Training is critical to establishing and sustaining the water supply in a rural setting. This is an area where the suburban engine company can get into trouble. This is a result of always using hydrants and having them close by. In today’s fire service, mutual-aid agreements and contracts are bringing more suburban firefighters into the rural setting. There is a good chance the suburban engine company will be tasked with securing a water supply. So, training should be frequent, realistic, repetitive, and not always done in a parking lot.

All of the above information is great. Knowing exactly what your engine will flow with different lines and how long the engine can operate on tank water is extremely critical information that rural engine companies must know. However, I would be remiss if I didn’t discuss the most important aspect of knowing all this data. Hoseline position and size is the last part of water delivery that ultimately allows a department to win or lose on the rural fireground. As mentioned earlier, structure fires in rural areas tend to be advanced on arrival of the fire department. Advanced fire conditions coupled with difficult stretches, limited access, or minimal personnel can result in improper hose positioning, which creates a huge challenge in getting good water on the fire. This is when the engine company plays catch-up, increasing the workload and effort needed to stop the fire’s forward progression. Many times, there are limited personnel early in the incident, and firefighters choose the easiest option rather than what the fire needs; this applies to positioning, size, and flow. If the engine company understands its capabilities and limitations with equipment and personnel, it can achieve fireground success because the firefighters understand their jobs and the actions that need to happen.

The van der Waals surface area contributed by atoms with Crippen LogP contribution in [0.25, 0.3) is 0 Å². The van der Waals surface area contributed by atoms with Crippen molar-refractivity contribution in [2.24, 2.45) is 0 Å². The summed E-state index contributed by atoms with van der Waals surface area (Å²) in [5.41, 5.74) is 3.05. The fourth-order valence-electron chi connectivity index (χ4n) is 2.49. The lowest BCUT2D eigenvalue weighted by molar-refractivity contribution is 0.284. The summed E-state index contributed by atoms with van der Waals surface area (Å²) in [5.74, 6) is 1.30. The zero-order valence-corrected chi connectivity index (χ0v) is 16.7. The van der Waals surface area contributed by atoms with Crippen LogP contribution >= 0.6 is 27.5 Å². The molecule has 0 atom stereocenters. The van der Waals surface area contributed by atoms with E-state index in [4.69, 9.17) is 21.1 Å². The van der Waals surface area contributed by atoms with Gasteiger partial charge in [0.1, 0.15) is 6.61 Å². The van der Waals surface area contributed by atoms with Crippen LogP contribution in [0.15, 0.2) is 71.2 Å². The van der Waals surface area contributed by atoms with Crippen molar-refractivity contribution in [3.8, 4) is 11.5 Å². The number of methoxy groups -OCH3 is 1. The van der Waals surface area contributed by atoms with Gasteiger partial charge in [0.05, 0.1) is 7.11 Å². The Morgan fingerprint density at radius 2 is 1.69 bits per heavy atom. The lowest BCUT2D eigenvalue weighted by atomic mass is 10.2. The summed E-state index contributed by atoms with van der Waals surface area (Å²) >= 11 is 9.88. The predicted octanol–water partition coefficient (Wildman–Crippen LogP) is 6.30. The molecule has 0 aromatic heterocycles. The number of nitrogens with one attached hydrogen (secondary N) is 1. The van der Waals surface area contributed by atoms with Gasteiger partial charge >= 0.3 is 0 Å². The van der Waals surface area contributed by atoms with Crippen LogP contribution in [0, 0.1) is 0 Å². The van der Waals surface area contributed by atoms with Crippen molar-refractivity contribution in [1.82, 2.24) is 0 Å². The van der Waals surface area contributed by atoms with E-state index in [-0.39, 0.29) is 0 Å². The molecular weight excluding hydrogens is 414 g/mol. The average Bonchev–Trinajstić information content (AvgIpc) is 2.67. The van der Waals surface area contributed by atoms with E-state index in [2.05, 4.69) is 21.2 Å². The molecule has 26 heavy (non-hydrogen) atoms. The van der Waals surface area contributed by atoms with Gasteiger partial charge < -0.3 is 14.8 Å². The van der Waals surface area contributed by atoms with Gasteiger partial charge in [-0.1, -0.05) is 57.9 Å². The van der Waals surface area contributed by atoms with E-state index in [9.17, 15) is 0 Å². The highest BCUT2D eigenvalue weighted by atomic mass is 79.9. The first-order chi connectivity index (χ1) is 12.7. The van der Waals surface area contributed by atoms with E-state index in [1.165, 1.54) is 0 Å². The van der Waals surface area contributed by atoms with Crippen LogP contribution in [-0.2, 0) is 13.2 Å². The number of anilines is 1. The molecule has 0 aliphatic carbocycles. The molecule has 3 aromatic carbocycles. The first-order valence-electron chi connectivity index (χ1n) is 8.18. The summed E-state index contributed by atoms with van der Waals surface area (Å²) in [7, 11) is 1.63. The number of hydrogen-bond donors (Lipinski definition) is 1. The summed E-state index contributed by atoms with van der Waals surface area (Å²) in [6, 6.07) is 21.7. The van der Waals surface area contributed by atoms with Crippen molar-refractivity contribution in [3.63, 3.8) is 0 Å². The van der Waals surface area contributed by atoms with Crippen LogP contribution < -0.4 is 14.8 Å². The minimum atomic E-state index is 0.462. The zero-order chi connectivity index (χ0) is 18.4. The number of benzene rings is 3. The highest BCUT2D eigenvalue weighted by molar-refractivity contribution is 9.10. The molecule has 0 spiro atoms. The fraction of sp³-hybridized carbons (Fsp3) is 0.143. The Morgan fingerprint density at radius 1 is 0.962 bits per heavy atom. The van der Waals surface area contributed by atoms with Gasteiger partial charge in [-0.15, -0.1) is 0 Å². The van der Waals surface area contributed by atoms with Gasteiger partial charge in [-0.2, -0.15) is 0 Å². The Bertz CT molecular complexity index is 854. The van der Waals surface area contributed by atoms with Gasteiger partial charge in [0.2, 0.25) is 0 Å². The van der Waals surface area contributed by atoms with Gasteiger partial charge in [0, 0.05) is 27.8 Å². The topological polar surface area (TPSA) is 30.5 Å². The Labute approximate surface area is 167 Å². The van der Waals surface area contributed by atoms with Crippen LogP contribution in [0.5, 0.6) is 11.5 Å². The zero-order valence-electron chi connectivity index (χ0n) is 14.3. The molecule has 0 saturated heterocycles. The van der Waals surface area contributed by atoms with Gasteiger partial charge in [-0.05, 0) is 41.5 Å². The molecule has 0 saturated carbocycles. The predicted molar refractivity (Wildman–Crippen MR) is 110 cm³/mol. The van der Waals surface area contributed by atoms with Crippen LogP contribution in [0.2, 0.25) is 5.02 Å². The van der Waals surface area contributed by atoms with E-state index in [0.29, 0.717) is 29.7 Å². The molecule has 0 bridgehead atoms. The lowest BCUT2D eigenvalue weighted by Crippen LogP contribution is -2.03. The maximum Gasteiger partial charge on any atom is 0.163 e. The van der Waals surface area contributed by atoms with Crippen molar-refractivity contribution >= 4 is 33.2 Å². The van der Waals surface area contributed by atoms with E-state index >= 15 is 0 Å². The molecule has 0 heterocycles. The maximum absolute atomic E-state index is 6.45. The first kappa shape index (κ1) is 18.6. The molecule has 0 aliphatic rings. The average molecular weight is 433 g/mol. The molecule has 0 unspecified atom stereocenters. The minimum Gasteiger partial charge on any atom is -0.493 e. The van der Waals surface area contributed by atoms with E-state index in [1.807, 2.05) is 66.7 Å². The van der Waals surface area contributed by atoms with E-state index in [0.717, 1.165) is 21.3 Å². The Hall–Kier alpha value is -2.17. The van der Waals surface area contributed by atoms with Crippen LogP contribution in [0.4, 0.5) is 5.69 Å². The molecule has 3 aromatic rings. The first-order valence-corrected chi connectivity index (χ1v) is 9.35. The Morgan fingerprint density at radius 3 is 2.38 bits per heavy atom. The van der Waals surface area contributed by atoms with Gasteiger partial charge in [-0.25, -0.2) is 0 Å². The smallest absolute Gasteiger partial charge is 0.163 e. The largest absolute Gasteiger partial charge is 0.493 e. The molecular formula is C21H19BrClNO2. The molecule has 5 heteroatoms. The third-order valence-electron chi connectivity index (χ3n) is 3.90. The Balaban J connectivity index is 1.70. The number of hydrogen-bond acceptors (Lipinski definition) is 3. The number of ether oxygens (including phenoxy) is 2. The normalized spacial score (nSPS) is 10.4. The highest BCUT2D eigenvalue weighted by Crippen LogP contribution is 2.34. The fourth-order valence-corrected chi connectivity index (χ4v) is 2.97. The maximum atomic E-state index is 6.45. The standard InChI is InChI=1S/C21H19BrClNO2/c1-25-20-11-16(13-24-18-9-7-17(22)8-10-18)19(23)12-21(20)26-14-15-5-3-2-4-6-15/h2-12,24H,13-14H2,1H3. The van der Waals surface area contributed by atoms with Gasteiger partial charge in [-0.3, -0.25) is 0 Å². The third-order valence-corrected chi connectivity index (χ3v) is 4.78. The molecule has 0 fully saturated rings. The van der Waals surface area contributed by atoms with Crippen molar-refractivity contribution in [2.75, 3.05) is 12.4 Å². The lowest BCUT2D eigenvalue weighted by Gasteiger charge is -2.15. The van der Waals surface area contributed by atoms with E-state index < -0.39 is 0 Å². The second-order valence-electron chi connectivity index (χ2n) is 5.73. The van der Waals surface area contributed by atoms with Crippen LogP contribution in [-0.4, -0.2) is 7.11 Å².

Rural engine company operations are equally as challenging as engine company operations in the urban and suburban environments. A fundamental understanding of water delivery is the cornerstone of the engine company in any setting. Although the rural setting is challenging because of the limited availability of water, water application in the right amount, at the right time, and in the right place saves lives and property.

Overwhelming the fire with water is and always will be the solution to the problem. Through training, knowledge, and effort, rural engine company firefighters can make informed and accurate decisions that produce a winning fireground for firefighters and citizens.

 

RICHARD RAY is a 27-year fire service veteran who has worked in volunteer and career departments. He is a captain and an adjunct training officer with the Creedmoor (NC) Volunteer Fire Department. He is also a battalion chief with the Durham (NC) Fire Department as well as an adjunct instructor with its training division. He has presented at FDIC International and has written for Fire Engineering.

Originally ran in Volume 172, Issue 5.